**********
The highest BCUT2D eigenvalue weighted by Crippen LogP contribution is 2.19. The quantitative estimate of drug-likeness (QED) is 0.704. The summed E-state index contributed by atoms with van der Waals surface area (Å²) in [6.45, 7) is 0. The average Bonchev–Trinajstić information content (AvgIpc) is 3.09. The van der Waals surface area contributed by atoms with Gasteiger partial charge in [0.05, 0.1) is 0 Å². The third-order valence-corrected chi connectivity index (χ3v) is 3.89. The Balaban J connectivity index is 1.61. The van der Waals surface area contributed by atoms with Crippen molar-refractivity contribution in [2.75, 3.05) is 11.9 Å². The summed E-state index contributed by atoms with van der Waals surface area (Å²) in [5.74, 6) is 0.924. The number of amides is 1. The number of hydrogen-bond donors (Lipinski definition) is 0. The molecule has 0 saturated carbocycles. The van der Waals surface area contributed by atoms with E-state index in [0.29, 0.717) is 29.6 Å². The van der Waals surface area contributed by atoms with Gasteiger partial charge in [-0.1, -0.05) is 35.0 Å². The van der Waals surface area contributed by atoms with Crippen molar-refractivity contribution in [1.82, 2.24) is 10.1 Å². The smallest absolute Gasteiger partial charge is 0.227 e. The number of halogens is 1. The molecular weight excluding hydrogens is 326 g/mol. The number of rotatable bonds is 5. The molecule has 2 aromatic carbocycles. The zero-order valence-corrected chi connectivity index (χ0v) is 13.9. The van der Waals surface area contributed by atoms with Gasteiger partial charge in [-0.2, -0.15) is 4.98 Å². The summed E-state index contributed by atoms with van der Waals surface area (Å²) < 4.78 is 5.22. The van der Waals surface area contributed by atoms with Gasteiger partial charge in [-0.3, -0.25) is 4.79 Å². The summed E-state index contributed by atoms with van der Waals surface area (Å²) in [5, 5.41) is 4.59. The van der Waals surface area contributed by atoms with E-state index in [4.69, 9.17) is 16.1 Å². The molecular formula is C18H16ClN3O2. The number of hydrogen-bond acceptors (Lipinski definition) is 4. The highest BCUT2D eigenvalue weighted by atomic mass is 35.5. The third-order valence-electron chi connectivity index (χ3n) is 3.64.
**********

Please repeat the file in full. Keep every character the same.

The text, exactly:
The highest BCUT2D eigenvalue weighted by Crippen LogP contribution is 2.19. The quantitative estimate of drug-likeness (QED) is 0.704. The summed E-state index contributed by atoms with van der Waals surface area (Å²) in [6.45, 7) is 0. The average Bonchev–Trinajstić information content (AvgIpc) is 3.09. The van der Waals surface area contributed by atoms with Gasteiger partial charge in [0.05, 0.1) is 0 Å². The third-order valence-corrected chi connectivity index (χ3v) is 3.89. The Balaban J connectivity index is 1.61. The van der Waals surface area contributed by atoms with Crippen molar-refractivity contribution in [2.75, 3.05) is 11.9 Å². The summed E-state index contributed by atoms with van der Waals surface area (Å²) in [5.74, 6) is 0.924. The number of amides is 1. The number of hydrogen-bond donors (Lipinski definition) is 0. The molecule has 0 saturated carbocycles. The van der Waals surface area contributed by atoms with E-state index in [0.29, 0.717) is 29.6 Å². The van der Waals surface area contributed by atoms with Gasteiger partial charge in [-0.1, -0.05) is 35.0 Å². The van der Waals surface area contributed by atoms with Crippen molar-refractivity contribution in [1.82, 2.24) is 10.1 Å². The smallest absolute Gasteiger partial charge is 0.227 e. The number of halogens is 1. The molecular weight excluding hydrogens is 326 g/mol. The number of rotatable bonds is 5. The molecule has 2 aromatic carbocycles. The zero-order valence-corrected chi connectivity index (χ0v) is 13.9. The van der Waals surface area contributed by atoms with Gasteiger partial charge in [-0.2, -0.15) is 4.98 Å². The summed E-state index contributed by atoms with van der Waals surface area (Å²) < 4.78 is 5.22. The van der Waals surface area contributed by atoms with Gasteiger partial charge in [-0.3, -0.25) is 4.79 Å². The summed E-state index contributed by atoms with van der Waals surface area (Å²) in [5, 5.41) is 4.59. The van der Waals surface area contributed by atoms with E-state index in [4.69, 9.17) is 16.1 Å². The molecular formula is C18H16ClN3O2. The number of hydrogen-bond acceptors (Lipinski definition) is 4. The highest BCUT2D eigenvalue weighted by atomic mass is 35.5. The third-order valence-electron chi connectivity index (χ3n) is 3.64.